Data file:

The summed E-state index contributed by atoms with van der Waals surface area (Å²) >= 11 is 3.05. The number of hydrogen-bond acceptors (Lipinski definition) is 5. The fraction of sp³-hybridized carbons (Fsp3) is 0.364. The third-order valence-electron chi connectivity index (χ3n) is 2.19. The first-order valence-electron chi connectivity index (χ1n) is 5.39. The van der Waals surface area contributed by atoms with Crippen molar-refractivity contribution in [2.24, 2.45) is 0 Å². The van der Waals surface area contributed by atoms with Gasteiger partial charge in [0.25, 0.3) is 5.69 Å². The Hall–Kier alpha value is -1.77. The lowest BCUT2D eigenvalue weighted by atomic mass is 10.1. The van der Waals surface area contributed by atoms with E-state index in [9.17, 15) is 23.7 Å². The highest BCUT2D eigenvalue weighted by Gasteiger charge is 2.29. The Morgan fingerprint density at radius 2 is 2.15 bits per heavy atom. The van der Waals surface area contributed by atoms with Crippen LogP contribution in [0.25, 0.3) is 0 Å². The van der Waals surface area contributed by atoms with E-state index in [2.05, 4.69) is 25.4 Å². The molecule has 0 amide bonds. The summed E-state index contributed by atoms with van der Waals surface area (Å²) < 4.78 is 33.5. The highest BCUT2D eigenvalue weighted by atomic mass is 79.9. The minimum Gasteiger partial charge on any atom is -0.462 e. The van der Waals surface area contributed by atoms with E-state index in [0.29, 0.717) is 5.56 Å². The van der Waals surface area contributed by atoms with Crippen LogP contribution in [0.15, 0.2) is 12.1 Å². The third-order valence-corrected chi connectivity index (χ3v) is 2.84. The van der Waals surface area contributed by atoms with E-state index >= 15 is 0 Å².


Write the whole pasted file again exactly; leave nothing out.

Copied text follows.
The summed E-state index contributed by atoms with van der Waals surface area (Å²) >= 11 is 3.05. The number of hydrogen-bond acceptors (Lipinski definition) is 5. The fraction of sp³-hybridized carbons (Fsp3) is 0.364. The third-order valence-electron chi connectivity index (χ3n) is 2.19. The first-order valence-electron chi connectivity index (χ1n) is 5.39. The van der Waals surface area contributed by atoms with Crippen molar-refractivity contribution in [2.24, 2.45) is 0 Å². The van der Waals surface area contributed by atoms with Gasteiger partial charge in [0.25, 0.3) is 5.69 Å². The Hall–Kier alpha value is -1.77. The lowest BCUT2D eigenvalue weighted by atomic mass is 10.1. The van der Waals surface area contributed by atoms with E-state index in [9.17, 15) is 23.7 Å². The highest BCUT2D eigenvalue weighted by Gasteiger charge is 2.29. The Morgan fingerprint density at radius 2 is 2.15 bits per heavy atom. The van der Waals surface area contributed by atoms with Crippen LogP contribution in [0.25, 0.3) is 0 Å². The van der Waals surface area contributed by atoms with E-state index in [2.05, 4.69) is 25.4 Å². The molecule has 0 amide bonds. The summed E-state index contributed by atoms with van der Waals surface area (Å²) < 4.78 is 33.5. The highest BCUT2D eigenvalue weighted by atomic mass is 79.9. The minimum Gasteiger partial charge on any atom is -0.462 e. The van der Waals surface area contributed by atoms with E-state index in [0.29, 0.717) is 5.56 Å². The van der Waals surface area contributed by atoms with Crippen LogP contribution in [0.15, 0.2) is 12.1 Å². The third-order valence-corrected chi connectivity index (χ3v) is 2.84. The van der Waals surface area contributed by atoms with E-state index >= 15 is 0 Å².